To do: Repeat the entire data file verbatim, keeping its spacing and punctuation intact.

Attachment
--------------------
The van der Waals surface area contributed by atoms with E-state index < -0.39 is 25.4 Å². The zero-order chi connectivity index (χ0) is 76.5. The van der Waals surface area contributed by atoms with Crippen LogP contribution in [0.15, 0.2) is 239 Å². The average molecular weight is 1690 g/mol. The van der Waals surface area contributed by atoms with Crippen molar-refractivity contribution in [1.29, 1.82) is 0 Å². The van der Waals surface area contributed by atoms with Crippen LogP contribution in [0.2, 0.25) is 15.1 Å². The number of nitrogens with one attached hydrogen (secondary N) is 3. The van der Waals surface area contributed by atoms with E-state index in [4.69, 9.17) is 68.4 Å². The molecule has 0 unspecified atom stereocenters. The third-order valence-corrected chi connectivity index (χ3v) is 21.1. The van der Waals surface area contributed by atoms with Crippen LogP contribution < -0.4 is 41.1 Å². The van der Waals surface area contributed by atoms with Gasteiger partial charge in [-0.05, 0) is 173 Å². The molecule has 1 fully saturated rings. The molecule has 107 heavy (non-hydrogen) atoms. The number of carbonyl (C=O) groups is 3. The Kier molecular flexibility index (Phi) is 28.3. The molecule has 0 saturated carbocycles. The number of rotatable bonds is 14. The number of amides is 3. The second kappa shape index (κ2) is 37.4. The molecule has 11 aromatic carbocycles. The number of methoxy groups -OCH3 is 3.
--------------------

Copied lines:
The van der Waals surface area contributed by atoms with E-state index < -0.39 is 25.4 Å². The zero-order chi connectivity index (χ0) is 76.5. The van der Waals surface area contributed by atoms with Crippen LogP contribution in [0.15, 0.2) is 239 Å². The average molecular weight is 1690 g/mol. The van der Waals surface area contributed by atoms with Crippen molar-refractivity contribution in [1.29, 1.82) is 0 Å². The van der Waals surface area contributed by atoms with Crippen LogP contribution in [0.2, 0.25) is 15.1 Å². The number of nitrogens with one attached hydrogen (secondary N) is 3. The van der Waals surface area contributed by atoms with E-state index in [4.69, 9.17) is 68.4 Å². The molecule has 0 unspecified atom stereocenters. The third-order valence-corrected chi connectivity index (χ3v) is 21.1. The van der Waals surface area contributed by atoms with Crippen LogP contribution < -0.4 is 41.1 Å². The van der Waals surface area contributed by atoms with Gasteiger partial charge in [-0.05, 0) is 173 Å². The molecule has 1 fully saturated rings. The molecule has 107 heavy (non-hydrogen) atoms. The number of carbonyl (C=O) groups is 3. The Kier molecular flexibility index (Phi) is 28.3. The molecule has 0 saturated carbocycles. The number of rotatable bonds is 14. The number of amides is 3. The second kappa shape index (κ2) is 37.4. The molecule has 11 aromatic carbocycles. The number of methoxy groups -OCH3 is 3.